GRAND RAPIDS, Mich. — As the eligibility for those 16 and up opens on April 5, we sat down with Dr. Rosemary Olivero, a pediatric infectious disease doctor, at Spectrum Health, to continue the conversation around vaccinating teenagers.
Right now, just the Pfizer vaccine is available for 16 and 17 year olds that's because in early trials they were the only manufacturer to enroll minors.
In January, the company finished enrolling more than 2,200 teens ages 12-15 and while some families may still struggle with whether or not vaccinate their teens, Dr. Olivero says its important to think about community impact. as a lot of cases are now coming from the younger age groups.
"A 16-year-old may be healthy but what about all the other people in their school? what about their teachers? what about their grandparents? what about the other people that they're going to come in contact with? So I really encourage people to think about it, yes, of course, on an individual level, because that's a natural instinct that we have but to zoom out and think about the community at large, and how important it could be," she said.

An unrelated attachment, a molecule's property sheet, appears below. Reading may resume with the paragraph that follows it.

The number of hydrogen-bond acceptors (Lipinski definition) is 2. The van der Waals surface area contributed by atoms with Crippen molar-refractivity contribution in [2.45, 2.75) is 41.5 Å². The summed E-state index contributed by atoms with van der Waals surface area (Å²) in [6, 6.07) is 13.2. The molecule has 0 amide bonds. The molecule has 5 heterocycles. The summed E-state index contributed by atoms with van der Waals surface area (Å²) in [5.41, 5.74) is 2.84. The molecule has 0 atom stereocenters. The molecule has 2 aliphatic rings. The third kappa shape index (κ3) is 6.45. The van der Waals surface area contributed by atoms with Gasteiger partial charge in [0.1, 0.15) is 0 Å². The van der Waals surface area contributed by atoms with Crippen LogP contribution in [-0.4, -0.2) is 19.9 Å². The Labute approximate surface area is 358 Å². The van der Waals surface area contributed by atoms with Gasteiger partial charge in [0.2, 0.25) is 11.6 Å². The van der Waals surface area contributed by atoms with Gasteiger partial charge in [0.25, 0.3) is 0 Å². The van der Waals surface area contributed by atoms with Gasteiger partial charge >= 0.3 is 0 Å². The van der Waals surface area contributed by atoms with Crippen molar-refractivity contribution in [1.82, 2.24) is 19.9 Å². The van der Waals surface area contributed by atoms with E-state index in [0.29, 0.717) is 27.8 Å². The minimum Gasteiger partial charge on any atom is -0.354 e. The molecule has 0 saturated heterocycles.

"When we're thinking about the immune system of an older teenager or a young adult, it's very similar to the adults that were studied, there was a few that a handful of 16 and 17 year olds that were included in the Pfizer study, not a huge amount. but really, we'll have to see what that looks like over time," Dr. Oliverso said.
If your teenager does get the vaccine, you should likely plan on being there since they are still considered minors as with any other intervention.